I always go to my appointments but I ask her what they are keeping an eye on? Oh. Higher risk of cervical cancer.

Perfect. I figured that’s just the universe being pissed off at me for saying the day before that I didn’t care if I got cancer.

I love being a woman.


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Ally McBeal

I absolutely love Netflix. Since the summer, I have really been working at being more comfortable being alone. Truth be told, the magic answer was in putting Netflix on my phone. I can lay in my bed for hours and hours and watch stuff on my phone. I watch series that start with the very first season and watch until I’ve completed it.

First, I watched Breaking Bad. I loved and hated it. I was so disturbed by it, I can’t even watch that actor in another movie now. No amount of reality talking in my head about how he was a real human just playing a fictional character will do it. I hate that Walter dude, no matter where I see him.

I decided in order to avoid a psychotic break, I needed to switch gears. I watched Friends. Ten freaking sessions. And you remember the old days. A season was actually 26 episodes, not seven like they do now.

Currently, I am switching back and forth between two series – Criminal Minds and Ally McBeal. I am convinced now that I am in season eight of Criminal Minds, that I am an excellent profiler. Put me on a serial killer case and I could figure it out. Of course, I’m no Spencer Reid, but he is one of a kind.

Then there is Ally McBeal. I used to watch her after I was divorced and had moved back to the Buffalo area. I loved her. Now that I am re-watching her, I know why. I swear, I AM Ally McBeal. The description of her show describes her as “unlucky in love.” I can certainly wear that label proudly.

She is incredibly quirky, which makes me giggle out loud when I watch. She is also terribly klutzy, which I unfortunately am also quite good at.  I asked a friend today what I should blog about, and he said thankfulness. It reminded me of an episode that I watched recently.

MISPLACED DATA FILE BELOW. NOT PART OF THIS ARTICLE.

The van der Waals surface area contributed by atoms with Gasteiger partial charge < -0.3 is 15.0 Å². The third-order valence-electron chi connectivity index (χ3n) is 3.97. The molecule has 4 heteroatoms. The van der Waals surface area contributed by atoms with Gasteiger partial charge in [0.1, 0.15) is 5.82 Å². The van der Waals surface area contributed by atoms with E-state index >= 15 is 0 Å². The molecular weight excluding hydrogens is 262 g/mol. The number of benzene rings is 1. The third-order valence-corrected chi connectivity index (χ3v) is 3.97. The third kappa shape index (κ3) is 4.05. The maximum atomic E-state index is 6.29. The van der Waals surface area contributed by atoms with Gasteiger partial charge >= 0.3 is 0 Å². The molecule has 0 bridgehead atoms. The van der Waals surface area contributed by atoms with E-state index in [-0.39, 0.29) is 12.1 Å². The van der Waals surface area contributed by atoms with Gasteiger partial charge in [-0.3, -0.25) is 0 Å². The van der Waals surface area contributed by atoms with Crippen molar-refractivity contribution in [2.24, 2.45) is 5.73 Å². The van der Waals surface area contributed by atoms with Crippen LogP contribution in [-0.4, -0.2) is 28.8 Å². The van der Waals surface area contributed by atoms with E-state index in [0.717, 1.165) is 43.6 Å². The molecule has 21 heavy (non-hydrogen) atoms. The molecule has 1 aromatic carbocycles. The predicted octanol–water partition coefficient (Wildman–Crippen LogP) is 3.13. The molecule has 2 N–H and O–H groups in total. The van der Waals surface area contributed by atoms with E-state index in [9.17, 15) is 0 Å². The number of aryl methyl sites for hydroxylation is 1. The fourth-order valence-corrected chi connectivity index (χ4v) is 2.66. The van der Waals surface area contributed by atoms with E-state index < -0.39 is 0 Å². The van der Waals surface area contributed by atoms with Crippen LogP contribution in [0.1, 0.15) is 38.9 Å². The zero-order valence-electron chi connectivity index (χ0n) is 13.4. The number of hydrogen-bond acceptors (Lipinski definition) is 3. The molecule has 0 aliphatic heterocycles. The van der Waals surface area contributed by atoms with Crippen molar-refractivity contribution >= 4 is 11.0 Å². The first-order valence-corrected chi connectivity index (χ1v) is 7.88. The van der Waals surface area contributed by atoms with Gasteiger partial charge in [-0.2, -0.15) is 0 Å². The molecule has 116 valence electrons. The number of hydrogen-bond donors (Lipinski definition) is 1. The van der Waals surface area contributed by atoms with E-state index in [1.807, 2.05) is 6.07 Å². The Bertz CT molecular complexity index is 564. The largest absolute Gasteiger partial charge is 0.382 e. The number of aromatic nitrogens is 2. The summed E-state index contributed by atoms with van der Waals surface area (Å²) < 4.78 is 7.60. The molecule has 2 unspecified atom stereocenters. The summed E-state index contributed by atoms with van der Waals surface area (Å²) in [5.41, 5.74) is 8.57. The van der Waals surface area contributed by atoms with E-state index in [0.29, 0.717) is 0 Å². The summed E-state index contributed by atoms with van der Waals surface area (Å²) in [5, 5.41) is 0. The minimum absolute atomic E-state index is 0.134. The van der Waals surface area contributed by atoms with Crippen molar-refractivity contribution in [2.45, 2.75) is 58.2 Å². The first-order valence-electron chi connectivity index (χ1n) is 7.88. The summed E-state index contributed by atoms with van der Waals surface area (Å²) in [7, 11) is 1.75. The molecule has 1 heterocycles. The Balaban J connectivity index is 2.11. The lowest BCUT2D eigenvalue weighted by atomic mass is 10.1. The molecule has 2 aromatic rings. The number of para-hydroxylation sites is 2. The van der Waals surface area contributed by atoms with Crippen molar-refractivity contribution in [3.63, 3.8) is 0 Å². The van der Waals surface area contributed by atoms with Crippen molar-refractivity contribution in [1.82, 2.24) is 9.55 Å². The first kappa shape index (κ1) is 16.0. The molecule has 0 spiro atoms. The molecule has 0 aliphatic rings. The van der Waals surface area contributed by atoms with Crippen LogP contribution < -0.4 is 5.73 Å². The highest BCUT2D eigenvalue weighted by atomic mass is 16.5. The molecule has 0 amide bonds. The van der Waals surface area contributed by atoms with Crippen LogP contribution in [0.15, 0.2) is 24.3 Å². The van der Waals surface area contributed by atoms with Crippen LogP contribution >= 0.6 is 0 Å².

It was Thanksgiving, and Ally’s roommate walked into the living room to find her kicking their expensive couch cushions across the room. Ally was on a roll, being “thankful” for all the blessings in her life. It is hard to explain, but she was clearly being sarcastic. And yet she wasn’t. Overall, she is grateful and positive, but when you are “supposed” to be thankful, and then thankfulness is supposed to be the secret key to finding happiness, you can get pretty sarcastic.

So she went on with her list of items she was grateful for, and concluded with how especially grateful she was that Christmas was around the corner. She said the word Christmas with such disdain, it sounded like a curse word.

Only people who have experienced loneliness – I mean true, gut-wrenching loneliness – will understand that disdain. Holidays completely suck when you are lonely. Christmas is one of the worst.

Don’t get me wrong. I believe in being thankful. I believe thankfulness is a powerful, powerful force in our lives. But I also know that there should never been an assumption that if you are sad, lonely, or in a depression, that the anecdote is necessarily learning to be grateful for your blessings. I believe with all my heart that I have recognized many, many blessings and amazing human beings that I am heartily grateful for (pun intended) and yet still experience profound sadness, loneliness, or depression. In fact, when you know all these things, you just add guilt to your list of negative affects because you know there are plenty of people out there who have less than you do. What right do I have to feel depressed?

Anyhow, even though it’s not Thanksgiving, try to revisit Ally McBeal. You will laugh your buns off, and you will probably also understand me on a different level. By the way, I’m currently NOT experiencing a lot of loneliness or depression, which I am VERY grateful for! 🙂